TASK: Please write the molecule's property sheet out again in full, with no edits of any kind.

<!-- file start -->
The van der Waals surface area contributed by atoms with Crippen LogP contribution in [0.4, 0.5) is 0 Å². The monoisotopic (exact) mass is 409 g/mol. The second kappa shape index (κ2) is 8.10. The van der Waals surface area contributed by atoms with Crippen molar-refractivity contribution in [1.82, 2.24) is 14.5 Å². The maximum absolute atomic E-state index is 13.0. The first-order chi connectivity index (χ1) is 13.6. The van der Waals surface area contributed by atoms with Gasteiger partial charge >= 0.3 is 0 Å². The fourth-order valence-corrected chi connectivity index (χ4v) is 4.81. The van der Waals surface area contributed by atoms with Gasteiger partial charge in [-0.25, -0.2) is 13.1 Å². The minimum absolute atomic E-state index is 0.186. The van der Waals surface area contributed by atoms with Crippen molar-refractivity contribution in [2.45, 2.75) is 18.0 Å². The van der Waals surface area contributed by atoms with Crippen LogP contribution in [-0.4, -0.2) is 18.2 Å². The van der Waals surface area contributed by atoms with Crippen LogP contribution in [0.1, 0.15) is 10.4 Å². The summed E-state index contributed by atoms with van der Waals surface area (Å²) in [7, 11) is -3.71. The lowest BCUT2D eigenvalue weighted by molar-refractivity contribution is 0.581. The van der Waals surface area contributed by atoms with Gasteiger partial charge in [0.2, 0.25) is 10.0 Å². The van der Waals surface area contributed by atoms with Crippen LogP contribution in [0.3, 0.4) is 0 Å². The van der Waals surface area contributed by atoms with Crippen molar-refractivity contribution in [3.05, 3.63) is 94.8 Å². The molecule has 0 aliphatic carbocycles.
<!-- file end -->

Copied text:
The van der Waals surface area contributed by atoms with Crippen LogP contribution in [0.4, 0.5) is 0 Å². The monoisotopic (exact) mass is 409 g/mol. The second kappa shape index (κ2) is 8.10. The van der Waals surface area contributed by atoms with Crippen molar-refractivity contribution in [1.82, 2.24) is 14.5 Å². The maximum absolute atomic E-state index is 13.0. The first-order chi connectivity index (χ1) is 13.6. The van der Waals surface area contributed by atoms with Gasteiger partial charge >= 0.3 is 0 Å². The fourth-order valence-corrected chi connectivity index (χ4v) is 4.81. The van der Waals surface area contributed by atoms with Gasteiger partial charge in [-0.25, -0.2) is 13.1 Å². The minimum absolute atomic E-state index is 0.186. The van der Waals surface area contributed by atoms with Crippen molar-refractivity contribution in [2.45, 2.75) is 18.0 Å². The van der Waals surface area contributed by atoms with Crippen LogP contribution in [-0.4, -0.2) is 18.2 Å². The van der Waals surface area contributed by atoms with Crippen LogP contribution in [0.1, 0.15) is 10.4 Å². The summed E-state index contributed by atoms with van der Waals surface area (Å²) in [7, 11) is -3.71. The lowest BCUT2D eigenvalue weighted by molar-refractivity contribution is 0.581. The van der Waals surface area contributed by atoms with Gasteiger partial charge in [0.2, 0.25) is 10.0 Å². The van der Waals surface area contributed by atoms with Crippen LogP contribution in [0.3, 0.4) is 0 Å². The van der Waals surface area contributed by atoms with Crippen molar-refractivity contribution in [3.05, 3.63) is 94.8 Å². The molecule has 0 aliphatic carbocycles.